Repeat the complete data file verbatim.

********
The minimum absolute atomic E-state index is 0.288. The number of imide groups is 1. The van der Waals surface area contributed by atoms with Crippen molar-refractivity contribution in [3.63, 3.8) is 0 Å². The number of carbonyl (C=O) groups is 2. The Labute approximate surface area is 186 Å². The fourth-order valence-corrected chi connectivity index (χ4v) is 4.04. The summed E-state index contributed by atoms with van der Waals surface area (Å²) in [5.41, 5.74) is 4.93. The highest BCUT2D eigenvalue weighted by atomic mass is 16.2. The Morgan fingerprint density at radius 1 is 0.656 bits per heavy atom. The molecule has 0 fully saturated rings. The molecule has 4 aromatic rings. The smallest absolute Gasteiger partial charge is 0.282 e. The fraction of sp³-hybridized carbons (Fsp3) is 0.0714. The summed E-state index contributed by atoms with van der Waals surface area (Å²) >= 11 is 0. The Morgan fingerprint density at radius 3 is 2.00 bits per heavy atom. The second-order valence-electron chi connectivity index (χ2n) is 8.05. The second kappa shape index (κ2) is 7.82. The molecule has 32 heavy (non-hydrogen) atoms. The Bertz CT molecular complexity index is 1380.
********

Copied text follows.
The minimum absolute atomic E-state index is 0.288. The number of imide groups is 1. The van der Waals surface area contributed by atoms with Crippen molar-refractivity contribution in [3.63, 3.8) is 0 Å². The number of carbonyl (C=O) groups is 2. The Labute approximate surface area is 186 Å². The fourth-order valence-corrected chi connectivity index (χ4v) is 4.04. The summed E-state index contributed by atoms with van der Waals surface area (Å²) in [5.41, 5.74) is 4.93. The highest BCUT2D eigenvalue weighted by atomic mass is 16.2. The Morgan fingerprint density at radius 1 is 0.656 bits per heavy atom. The molecule has 0 fully saturated rings. The molecule has 4 aromatic rings. The smallest absolute Gasteiger partial charge is 0.282 e. The fraction of sp³-hybridized carbons (Fsp3) is 0.0714. The summed E-state index contributed by atoms with van der Waals surface area (Å²) >= 11 is 0. The Morgan fingerprint density at radius 3 is 2.00 bits per heavy atom. The second-order valence-electron chi connectivity index (χ2n) is 8.05. The second kappa shape index (κ2) is 7.82. The molecule has 32 heavy (non-hydrogen) atoms. The Bertz CT molecular complexity index is 1380.